The channel catfish (Figure 3) is both a popular food and sport fish in Florida. This species should be stocked alone in ponds smaller than one-half acre or in ponds that are muddy throughout the year. In larger ponds, catfish do well when stocked alone or with bass and bluegill. If stocked alone, catfish may overpopulate if spawning sites are available, so the addition of milk cans and sewer tiles to provide spawning sites is discouraged. In the presence of bass, the survival of small catfish is lowered because of predation. Supplemental stocking with catfish in the 8-to-l0 inch size range is required to maintain their population in ponds with bass.
The redear sunfish (Figure 4), commonly called the shellcracker, can also be stocked as a prey species for bass and as a sport fish for the angler. This species should not be stocked alone or comprise more than 30% of the initial stocking of sunfish (bluegill and redear sunfish) because it will not produce enough offspring to sustain the bass population. When stocked with bluegill, these two species will often produce hybrids which grow faster and to a larger size than either of the parents.
The white amur, commonly called the grass carp (Figure 5), can be stocked into a pond to control aquatic vegetation. A permit must first be obtained from the Florida Fish and Wildlife Conservation Commission before this species can be introduced into a pond in Florida. Only triploid grass carp, which are sterile, are legal for use in Florida ponds.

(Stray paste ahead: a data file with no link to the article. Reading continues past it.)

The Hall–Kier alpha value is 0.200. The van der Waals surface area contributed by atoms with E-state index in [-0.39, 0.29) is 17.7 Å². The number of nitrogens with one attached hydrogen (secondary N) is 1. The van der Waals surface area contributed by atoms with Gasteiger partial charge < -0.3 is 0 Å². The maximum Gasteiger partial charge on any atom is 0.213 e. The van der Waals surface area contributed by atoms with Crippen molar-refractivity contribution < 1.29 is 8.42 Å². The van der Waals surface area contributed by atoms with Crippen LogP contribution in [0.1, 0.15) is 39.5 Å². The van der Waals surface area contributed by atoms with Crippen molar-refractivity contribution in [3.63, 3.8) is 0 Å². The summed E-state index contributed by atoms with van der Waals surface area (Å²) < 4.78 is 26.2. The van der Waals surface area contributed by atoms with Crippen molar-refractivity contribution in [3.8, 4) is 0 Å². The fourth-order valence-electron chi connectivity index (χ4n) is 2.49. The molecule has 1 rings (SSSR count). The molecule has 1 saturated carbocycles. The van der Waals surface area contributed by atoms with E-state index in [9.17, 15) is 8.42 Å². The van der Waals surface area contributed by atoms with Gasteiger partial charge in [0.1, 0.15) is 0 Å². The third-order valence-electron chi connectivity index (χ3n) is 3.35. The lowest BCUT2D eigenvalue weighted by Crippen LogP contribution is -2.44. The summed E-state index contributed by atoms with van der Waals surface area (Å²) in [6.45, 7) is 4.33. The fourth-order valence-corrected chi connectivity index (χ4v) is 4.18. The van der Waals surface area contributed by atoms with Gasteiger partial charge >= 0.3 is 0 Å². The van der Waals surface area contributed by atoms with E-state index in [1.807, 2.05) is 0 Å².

What Not to Stock
Many other species have been stocked into ponds, but none have been as successful as the largemouth bass, bluegill, and channel catfish combination. While other species do well in streams, lakes or reservoirs, they often cause problems in ponds or are not well suited for the pond environment.
Black crappie (Figure 6) and white crappie, also known as specks, speckled perch or white perch, are among the worst fish to stock into ponds. They compete with bass for food, eat small bass, and have a tendency to overpopulate and become stunted in a pond. They spawn prior to bass in the spring. The young crappie quickly grow too large to serve as prey for young bass.
Common Carp and Bullheads
Common carp and bullheads (Figure 7) should be avoided because they will stir up the pond bottom while feeding, causing muddy water. Bullheads will also often overpopulate in a pond.